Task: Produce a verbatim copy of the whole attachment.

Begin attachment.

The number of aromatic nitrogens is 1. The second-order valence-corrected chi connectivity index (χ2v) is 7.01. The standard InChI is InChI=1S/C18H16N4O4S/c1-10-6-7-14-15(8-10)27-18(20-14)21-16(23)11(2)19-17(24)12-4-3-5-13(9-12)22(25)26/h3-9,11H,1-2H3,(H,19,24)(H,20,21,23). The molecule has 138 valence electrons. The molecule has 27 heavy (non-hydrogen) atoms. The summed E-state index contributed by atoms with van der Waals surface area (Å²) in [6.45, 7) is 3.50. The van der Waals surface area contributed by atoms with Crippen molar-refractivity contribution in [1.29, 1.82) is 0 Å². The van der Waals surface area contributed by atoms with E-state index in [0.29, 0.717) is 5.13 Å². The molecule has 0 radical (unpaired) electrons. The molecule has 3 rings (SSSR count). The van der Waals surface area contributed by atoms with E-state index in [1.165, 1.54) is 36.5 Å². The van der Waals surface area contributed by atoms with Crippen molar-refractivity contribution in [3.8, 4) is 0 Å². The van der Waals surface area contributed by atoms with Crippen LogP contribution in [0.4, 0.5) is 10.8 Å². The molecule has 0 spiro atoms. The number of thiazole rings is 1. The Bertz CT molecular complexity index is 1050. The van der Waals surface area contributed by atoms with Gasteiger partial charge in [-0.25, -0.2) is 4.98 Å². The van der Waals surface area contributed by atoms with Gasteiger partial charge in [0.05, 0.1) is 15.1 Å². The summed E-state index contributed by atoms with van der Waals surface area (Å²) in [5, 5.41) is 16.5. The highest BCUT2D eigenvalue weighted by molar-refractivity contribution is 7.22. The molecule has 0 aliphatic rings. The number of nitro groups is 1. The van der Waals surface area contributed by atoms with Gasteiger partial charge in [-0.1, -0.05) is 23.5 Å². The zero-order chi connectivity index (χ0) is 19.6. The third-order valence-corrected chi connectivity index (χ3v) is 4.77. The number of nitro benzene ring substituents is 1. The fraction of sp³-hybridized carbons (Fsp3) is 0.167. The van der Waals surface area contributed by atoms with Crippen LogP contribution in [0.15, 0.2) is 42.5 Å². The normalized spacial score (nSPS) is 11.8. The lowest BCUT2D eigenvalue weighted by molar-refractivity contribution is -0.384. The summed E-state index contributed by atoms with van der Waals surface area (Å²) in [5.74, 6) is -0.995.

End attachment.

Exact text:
The number of aromatic nitrogens is 1. The second-order valence-corrected chi connectivity index (χ2v) is 7.01. The standard InChI is InChI=1S/C18H16N4O4S/c1-10-6-7-14-15(8-10)27-18(20-14)21-16(23)11(2)19-17(24)12-4-3-5-13(9-12)22(25)26/h3-9,11H,1-2H3,(H,19,24)(H,20,21,23). The molecule has 138 valence electrons. The molecule has 27 heavy (non-hydrogen) atoms. The summed E-state index contributed by atoms with van der Waals surface area (Å²) in [6.45, 7) is 3.50. The van der Waals surface area contributed by atoms with Crippen molar-refractivity contribution in [1.29, 1.82) is 0 Å². The van der Waals surface area contributed by atoms with E-state index in [0.29, 0.717) is 5.13 Å². The molecule has 0 radical (unpaired) electrons. The molecule has 3 rings (SSSR count). The van der Waals surface area contributed by atoms with E-state index in [1.165, 1.54) is 36.5 Å². The van der Waals surface area contributed by atoms with Crippen molar-refractivity contribution in [3.8, 4) is 0 Å². The van der Waals surface area contributed by atoms with Crippen LogP contribution in [0.4, 0.5) is 10.8 Å². The molecule has 0 spiro atoms. The number of thiazole rings is 1. The Bertz CT molecular complexity index is 1050. The van der Waals surface area contributed by atoms with Gasteiger partial charge in [-0.25, -0.2) is 4.98 Å². The van der Waals surface area contributed by atoms with Gasteiger partial charge in [0.05, 0.1) is 15.1 Å². The summed E-state index contributed by atoms with van der Waals surface area (Å²) in [5, 5.41) is 16.5. The highest BCUT2D eigenvalue weighted by molar-refractivity contribution is 7.22. The molecule has 0 aliphatic rings. The number of nitro groups is 1. The van der Waals surface area contributed by atoms with Gasteiger partial charge in [-0.1, -0.05) is 23.5 Å². The zero-order chi connectivity index (χ0) is 19.6. The third-order valence-corrected chi connectivity index (χ3v) is 4.77. The number of nitro benzene ring substituents is 1. The fraction of sp³-hybridized carbons (Fsp3) is 0.167. The van der Waals surface area contributed by atoms with Crippen LogP contribution in [0.15, 0.2) is 42.5 Å². The normalized spacial score (nSPS) is 11.8. The lowest BCUT2D eigenvalue weighted by molar-refractivity contribution is -0.384. The summed E-state index contributed by atoms with van der Waals surface area (Å²) in [5.74, 6) is -0.995.